On 2/24/07, Jonathan Lang wrote:
In effect, using * as an array of indices gives us the ordinals notation that has been requested on occasion: '*[0]' means 'first element', '*[1]' means 'second element', '*[-1]' means 'last element', '*[0..2]' means 'first three elements', and so on - and this works regardless of what the actual indices are.


Using * that way works, but it still is awkward, which makes me think there's something not quite dropping into place yet. We have the notion of "keyed" indexing via [] and "counting"/ordinal indexing via [*[]], which is rather a mouthful. So I end up back at one of Larry's older ideas, which basically is: [] for counting, {} for keys.

To put a slight twist on it: instead of adding {}-indexing to arrays, consider that what makes something an "array" is that it doesn't have keys -- it's a collection of things that you can count through, as opposed to a collection that you search through by meaningful keys/names/tags/references/etc. (E.g., consider positional vs. named params, and how they naturally map onto an array and a hash respectively.)

Now something that is countable doesn't have to have meaningful keys, but any keyed collection can be counted through; hence it makes sense to give hashes an array-like [] accessor for getting the first/last/nth item in the hash. In fact, this is basically what %h.values gives you -- turning the hash values into an array (well, a list). Saying %h[n] would amount to a direct way of saying @(%h.values)[n].

This becomes much more handy in P6, because hashes can be ordered. (Not that there's anything stopping you from counting through an unordered hash; %h[0] is always the first element of %h, you just might not know what that is, the same as with %h.values.) If Perl knows how to generate new keys on the fly (say, because your possible hash keys were declared as something inc-/dec-rementable), then you can even access elements off the ends of your hash (push/unshift).

What about shaped arrays? A "shape" means the indices *signify* something (if they didn't, you wouldn't care, you'd just start at 0!). So they really are *keys*, and thus should use a hash (which may not use any hash tables at all, but it's still an associative array because it associates meaningful keys with elements). I'm not put off by calling it a hash -- I trust P6 to recognise when I declare a "hash" that is restricted to consecutive int keys, is ordered, etc. and to optimise accordingly.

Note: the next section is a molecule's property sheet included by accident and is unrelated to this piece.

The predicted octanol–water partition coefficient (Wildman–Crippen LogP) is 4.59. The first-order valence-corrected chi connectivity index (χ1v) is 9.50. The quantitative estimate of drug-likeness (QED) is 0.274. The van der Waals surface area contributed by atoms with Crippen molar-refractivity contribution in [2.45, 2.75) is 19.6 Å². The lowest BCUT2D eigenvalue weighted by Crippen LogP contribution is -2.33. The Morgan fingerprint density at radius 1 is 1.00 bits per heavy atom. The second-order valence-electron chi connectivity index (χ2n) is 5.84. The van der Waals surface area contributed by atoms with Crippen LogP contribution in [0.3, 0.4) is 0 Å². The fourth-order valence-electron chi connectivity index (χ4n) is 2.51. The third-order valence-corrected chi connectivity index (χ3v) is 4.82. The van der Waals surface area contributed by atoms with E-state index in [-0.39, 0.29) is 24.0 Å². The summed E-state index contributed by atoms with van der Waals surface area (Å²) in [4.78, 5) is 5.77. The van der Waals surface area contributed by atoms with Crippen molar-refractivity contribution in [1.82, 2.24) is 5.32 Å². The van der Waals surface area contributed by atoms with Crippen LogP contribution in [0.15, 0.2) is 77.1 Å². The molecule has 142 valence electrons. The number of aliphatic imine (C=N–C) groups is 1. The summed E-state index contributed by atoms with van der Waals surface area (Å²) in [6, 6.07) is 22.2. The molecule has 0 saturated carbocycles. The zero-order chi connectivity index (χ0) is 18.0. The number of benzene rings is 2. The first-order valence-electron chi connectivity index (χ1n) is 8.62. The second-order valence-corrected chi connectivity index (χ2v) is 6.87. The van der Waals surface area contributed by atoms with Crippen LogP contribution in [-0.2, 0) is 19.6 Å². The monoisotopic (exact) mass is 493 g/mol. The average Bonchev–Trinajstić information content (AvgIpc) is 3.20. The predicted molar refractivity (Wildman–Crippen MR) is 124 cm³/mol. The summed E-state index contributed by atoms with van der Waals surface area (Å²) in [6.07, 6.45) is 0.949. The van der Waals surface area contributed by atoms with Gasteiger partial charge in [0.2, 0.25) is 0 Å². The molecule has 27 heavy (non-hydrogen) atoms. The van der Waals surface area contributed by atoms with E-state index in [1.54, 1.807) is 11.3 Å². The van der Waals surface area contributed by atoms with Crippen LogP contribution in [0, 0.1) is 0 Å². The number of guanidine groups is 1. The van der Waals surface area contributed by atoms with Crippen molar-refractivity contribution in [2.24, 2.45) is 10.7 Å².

If there are no meaningful lookup keys, if all I can do to get through my list is count the items, then an array is called for, and it can work in the usual way: start at 0, end at -1. It is useful to be able to count past the ends of an array, and * can do this by going beyond the end: *+1, *+2, etc., or before the beginning: *-1, *-2, etc. (This neatly preserves the notion of * as "all the elements" -- *-1 is the position before everything, and *+1 is the position after everything else.)


Well, at least this keeps the easy stuff (counting) easy, and the barely-harder stuff (keying) possible. In fact, since hashes would always have both views available, nothing is lost; we get ordinals for hashes, shaped collections, and ones that you can pass to a sub without losing their shape, it solves the problem of distinguishing between ordinal vs. "funny" indices (and the related issues of wrap-around), you can count past the edges, and all while preserving familiar array behaviour (especially for P5 veterans), the meaning of * as "everything", and uncluttered syntax.


-David

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